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 GREETINGS FROM: SANTA MARTA -  COLOMBIA

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On the Colombian Coast, Natural Beauty, Gritty Charm

On the Colombian Coast, Natural Beauty, Gritty Charm
Saturday, September 18, 2010
By LIONEL BEEHNER, The New York Times
IT'S not called the Parque de Los Novios -- Park of the Newlyweds -- for nothing. Young couples lock arms as they stroll past rows of freshly planted flowers. A Sinatra love ballad sung in Spanish echoes from a corner dive bar. Aside from a few mustachioed, sombrero-clad men playing a board game, it seemed as if everyone on this breezy August evening was on a romantic sabbatical.
Yet this square in the center of Santa Marta, a port city along the Caribbean coast of Colombia, was not always a streetlamp-lighted refuge of romance. Just a few years back, the park was a tumbledown area trafficked mostly by prostitutes and petty criminals.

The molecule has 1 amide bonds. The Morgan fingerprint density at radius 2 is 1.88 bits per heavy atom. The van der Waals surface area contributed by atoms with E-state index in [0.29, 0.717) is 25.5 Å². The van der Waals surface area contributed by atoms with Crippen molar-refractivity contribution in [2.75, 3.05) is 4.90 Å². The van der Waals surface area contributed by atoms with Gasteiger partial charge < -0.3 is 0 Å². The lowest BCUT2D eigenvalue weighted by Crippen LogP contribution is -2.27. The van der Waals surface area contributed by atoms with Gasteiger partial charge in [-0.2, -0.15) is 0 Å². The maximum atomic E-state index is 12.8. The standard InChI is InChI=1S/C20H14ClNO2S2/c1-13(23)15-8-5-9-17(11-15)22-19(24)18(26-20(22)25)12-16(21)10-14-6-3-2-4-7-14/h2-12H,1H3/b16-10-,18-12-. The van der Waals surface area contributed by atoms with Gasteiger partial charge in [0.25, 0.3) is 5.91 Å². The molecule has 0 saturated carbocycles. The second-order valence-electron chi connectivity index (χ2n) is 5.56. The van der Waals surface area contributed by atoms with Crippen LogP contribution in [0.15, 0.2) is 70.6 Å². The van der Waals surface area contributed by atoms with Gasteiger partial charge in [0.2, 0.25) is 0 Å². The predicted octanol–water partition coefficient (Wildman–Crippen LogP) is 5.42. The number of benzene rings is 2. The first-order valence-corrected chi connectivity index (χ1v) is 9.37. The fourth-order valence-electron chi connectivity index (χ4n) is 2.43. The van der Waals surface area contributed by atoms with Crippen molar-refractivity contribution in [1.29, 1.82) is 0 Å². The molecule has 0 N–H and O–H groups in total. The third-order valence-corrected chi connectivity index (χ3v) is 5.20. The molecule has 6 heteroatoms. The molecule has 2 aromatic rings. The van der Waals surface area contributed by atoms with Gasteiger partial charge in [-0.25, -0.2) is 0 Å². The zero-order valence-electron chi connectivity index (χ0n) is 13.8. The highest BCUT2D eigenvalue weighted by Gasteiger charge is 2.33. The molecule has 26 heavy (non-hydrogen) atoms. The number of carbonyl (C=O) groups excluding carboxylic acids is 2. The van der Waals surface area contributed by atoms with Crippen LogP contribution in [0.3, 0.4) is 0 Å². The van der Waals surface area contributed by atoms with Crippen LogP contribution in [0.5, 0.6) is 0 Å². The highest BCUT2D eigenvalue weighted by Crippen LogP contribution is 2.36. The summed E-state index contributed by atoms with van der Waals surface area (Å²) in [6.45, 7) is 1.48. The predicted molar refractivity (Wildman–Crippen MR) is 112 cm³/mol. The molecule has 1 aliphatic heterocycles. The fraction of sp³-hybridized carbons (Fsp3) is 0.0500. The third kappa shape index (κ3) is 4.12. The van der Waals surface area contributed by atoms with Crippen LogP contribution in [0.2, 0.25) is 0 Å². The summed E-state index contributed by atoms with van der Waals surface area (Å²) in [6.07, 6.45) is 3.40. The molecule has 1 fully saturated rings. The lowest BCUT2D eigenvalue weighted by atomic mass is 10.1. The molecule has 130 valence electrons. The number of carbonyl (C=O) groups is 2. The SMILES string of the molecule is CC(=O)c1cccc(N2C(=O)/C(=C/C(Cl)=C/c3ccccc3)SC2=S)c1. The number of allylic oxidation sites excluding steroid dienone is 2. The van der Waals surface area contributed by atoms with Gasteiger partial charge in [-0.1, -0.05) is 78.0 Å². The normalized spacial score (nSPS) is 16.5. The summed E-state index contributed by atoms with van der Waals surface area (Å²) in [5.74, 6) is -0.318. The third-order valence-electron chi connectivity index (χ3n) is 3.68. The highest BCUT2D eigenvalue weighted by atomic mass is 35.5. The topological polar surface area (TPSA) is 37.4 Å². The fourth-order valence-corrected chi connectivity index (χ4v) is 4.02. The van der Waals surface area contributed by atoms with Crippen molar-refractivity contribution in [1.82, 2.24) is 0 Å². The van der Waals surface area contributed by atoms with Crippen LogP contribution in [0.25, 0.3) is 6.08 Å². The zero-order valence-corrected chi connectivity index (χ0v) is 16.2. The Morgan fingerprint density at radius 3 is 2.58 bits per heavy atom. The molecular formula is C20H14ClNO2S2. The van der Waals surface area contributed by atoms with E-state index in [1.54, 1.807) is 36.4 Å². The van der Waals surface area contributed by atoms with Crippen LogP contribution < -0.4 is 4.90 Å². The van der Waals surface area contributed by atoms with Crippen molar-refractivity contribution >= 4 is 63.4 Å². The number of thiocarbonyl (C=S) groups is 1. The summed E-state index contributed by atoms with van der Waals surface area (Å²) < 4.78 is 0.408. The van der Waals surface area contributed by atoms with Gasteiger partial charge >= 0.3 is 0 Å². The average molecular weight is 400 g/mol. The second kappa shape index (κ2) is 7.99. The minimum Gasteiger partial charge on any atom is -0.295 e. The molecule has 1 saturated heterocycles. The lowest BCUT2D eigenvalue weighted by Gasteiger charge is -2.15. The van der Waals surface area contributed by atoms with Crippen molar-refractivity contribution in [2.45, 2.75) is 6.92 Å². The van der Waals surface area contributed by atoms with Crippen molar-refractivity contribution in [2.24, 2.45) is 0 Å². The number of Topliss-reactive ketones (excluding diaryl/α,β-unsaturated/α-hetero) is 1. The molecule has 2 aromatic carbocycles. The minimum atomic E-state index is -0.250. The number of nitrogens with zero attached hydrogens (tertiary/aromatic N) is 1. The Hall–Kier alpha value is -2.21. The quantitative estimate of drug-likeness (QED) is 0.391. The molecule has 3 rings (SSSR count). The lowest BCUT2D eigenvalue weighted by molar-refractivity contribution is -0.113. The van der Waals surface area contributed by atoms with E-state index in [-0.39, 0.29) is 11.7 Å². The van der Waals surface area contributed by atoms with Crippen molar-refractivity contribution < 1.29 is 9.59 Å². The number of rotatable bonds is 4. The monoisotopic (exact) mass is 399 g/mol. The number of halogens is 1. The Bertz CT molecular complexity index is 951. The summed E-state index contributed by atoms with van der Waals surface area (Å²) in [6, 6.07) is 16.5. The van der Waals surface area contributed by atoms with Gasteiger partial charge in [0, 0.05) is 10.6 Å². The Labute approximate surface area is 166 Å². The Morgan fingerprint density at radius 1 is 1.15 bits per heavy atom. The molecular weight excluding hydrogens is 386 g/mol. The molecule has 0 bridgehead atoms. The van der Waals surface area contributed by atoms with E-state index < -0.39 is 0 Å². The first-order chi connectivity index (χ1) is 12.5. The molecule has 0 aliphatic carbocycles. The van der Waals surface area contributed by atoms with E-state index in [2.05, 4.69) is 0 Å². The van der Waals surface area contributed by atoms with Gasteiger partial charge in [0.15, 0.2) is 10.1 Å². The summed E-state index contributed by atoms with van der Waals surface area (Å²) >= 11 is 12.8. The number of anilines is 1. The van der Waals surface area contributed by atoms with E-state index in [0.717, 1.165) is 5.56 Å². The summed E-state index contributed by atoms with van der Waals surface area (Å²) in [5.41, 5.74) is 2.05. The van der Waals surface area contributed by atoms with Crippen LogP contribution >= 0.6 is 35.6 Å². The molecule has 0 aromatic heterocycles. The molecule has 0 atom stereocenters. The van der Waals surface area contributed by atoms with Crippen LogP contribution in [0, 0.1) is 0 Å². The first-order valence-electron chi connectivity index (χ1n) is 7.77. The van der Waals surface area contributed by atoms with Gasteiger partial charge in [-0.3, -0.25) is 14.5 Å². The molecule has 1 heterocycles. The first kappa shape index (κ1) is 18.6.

Wedged between the sea and the snow-capped Sierra Nevada de Santa Marta peaks, the city may be Colombia's oldest, but it has always been seen as the grittier and more industrial counterpart to nearby Cartagena -- at best, a stopover point for visitors looking to trek through Tayrona National Park or hike to the Lost City, a well-known archaeological site nearby.
"Until five years ago nobody would come here because of the guerrillas," said Michael McMurdo, a New York City-trained chef who recently opened a Mexican restaurant, Agave Azul, in Santa Marta. "While there is still some sketchy stuff going on, I like it here because it still feels real and Colombian."
The town's transformation began with a government crackdown on illegal drug and paramilitary activity in the region. The efforts have paid off: tourism has now replaced crime as Santa Marta's claim to fame. The number of international visitors to Colombia in 2009 spiked 17 percent from the previous year, helped along by the emergence of former rebel hideouts like Santa Marta as new tourist destinations.